But there is not the image of Red Hat Enterprise Linux in Azure Staack Marketplace at this moment. So Azure Stack Operator needs to create the custom image of Red Hat Enterprise Linux and need to add this image to Azure Stack Marketplace.
Microsoft publishes the following document to add the custom image of Red Hat Enterprise Linux. But this procedure is so hard because this procedure requires us many manual operations.
So we tested another approach. It’s the way to use Azure Image Builder. This entry explains how to add Red Hat Enterprise Linux to Azure Stack with Azure Image Builder. I think that to use Azure Image Builder is better than manual operation. Because I trust the image which is running on Azure better than the image which I created manually.
I used a PAYG image. Because when I used a BYOL image, the following error raised.
Deployment failed. Correlation ID: 7f91b6c7-0eaa-45bb-af79-fe147844c3ae. Build (Azure PIR Image) step failed: VM Image (Location: westus2, Publisher: RedHat, Offer: rhel-byos, Sku: rhel-raw76, Version: 7.6.20190307) has a Purchase Plan in place
The tasks for Azure Stack
Put VHD file in the storage account of Azure Stack
At first, put the VHD file which was created by Azure Image Builder into the Storage Account of Azure Stack. You need to configure the access level of the container which you input VHD file to as “Blob” and VHD file as “Page blob”.
Import VHD file as an image
Second, in “Dashboard > Compute - VM images > Add a VM image” on Admin Portal, import VHD file in the storage account as the image of Azure Stack.
When the import completes, you can confirm the information of this image with “Get-AzureRmVMImage”.
The Virtual Machine which you created is Red Hat Enterprise Linux. But you can’t execute yum because the valid subscription doesn’t attach with this Red Hat Enterprise Linux. You need to change the configuration of Red Hat Enterprise Linux to run yum correctly on Azure Stack.
Enable a subscription
You need to prepare a valid subscription for this Red Hat Enterprise Linux and attach this subscription to this Red Hat Enterprise Linux. The detailed information is as follows.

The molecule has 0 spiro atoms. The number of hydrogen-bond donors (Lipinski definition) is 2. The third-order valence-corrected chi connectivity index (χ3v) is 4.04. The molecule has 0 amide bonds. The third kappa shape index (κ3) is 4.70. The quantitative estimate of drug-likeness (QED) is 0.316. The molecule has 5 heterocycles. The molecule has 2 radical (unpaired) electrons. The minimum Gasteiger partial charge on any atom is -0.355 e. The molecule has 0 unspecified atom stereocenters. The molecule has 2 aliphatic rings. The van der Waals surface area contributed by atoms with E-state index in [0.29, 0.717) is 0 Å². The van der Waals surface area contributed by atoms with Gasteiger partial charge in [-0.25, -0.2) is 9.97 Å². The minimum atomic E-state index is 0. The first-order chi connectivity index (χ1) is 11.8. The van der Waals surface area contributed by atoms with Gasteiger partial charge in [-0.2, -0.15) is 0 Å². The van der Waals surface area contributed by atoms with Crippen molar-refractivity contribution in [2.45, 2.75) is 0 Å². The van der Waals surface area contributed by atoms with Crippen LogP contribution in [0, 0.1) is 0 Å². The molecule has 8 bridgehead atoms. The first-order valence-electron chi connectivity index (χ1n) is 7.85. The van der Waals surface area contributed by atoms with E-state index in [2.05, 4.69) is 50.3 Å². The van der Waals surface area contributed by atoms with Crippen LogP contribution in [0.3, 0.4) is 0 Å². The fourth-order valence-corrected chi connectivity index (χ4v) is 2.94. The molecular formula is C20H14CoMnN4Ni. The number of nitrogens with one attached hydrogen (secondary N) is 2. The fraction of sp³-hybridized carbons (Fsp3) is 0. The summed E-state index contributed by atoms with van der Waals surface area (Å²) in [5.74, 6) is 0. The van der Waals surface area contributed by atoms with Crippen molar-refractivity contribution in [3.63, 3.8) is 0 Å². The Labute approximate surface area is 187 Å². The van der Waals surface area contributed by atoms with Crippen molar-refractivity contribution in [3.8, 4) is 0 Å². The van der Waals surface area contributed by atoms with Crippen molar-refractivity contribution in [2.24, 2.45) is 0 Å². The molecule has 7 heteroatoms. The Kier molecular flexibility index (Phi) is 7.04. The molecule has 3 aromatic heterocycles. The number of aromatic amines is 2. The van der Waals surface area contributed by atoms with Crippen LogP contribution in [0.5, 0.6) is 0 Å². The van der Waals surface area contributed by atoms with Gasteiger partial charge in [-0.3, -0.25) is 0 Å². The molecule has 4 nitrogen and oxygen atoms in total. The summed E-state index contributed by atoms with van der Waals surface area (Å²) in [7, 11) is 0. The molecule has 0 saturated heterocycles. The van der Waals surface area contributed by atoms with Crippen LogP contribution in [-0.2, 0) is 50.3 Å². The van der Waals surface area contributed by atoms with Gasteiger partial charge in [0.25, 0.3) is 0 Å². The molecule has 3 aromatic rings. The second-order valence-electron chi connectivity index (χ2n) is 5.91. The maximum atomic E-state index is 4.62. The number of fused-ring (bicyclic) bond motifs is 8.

[rhui-rhel-8-for-x86_64-baseos-rhui-rpms]name=Red Hat Enterprise Linux 8for x86_64 - BaseOS from RHUI (RPMs)baseurl=https://rhui-1.microsoft.com/pulp/repos/content/dist/rhel8/rhui/$releasever/x86_64/baseos/os
Red Hat Enterprise Linux on Azure Stack can’t access to this RHUI because only the public IP Address on Azure can access to this RHUI. So you need to change the settings about yum to not access to RHUI. For example, Removing /etc/yum.repos.d/rh-cloud.repo or converting enabled=1 to enabled=0 in /etc/yum.repos.d/rh-cloud.repo.
Update Azure Linux Agent
The version of Azure Linux Agent in this image is 18.104.22.168.
[root@rhel8-2 aimless]# waagent -version
WALinuxAgent-22.214.171.124 running on redhat 8.0
Goal state agent: 2.2.38
Unfortunately, Azure Stack doesn’t support this version. Azure Stack supports 2.2.35 (or later).
After having updated the agent, the new agent needs the python which is running on the user side although old agent doesn’t need the python which is running. I think that my operation was wrong. So I will open SR to Microsoft when I try this operation in production.
The way to add Red Hat Enterprise Linux to Azure Stack with Azure Image Builder may is better than creating an image from ISO. Because the tasks are more little. But I worry about the configuration for an operating system. I’m happy if Microsoft officially publishes the way to add Red Hat Enterprise Linux to Azure Stack with Azure Image Builder.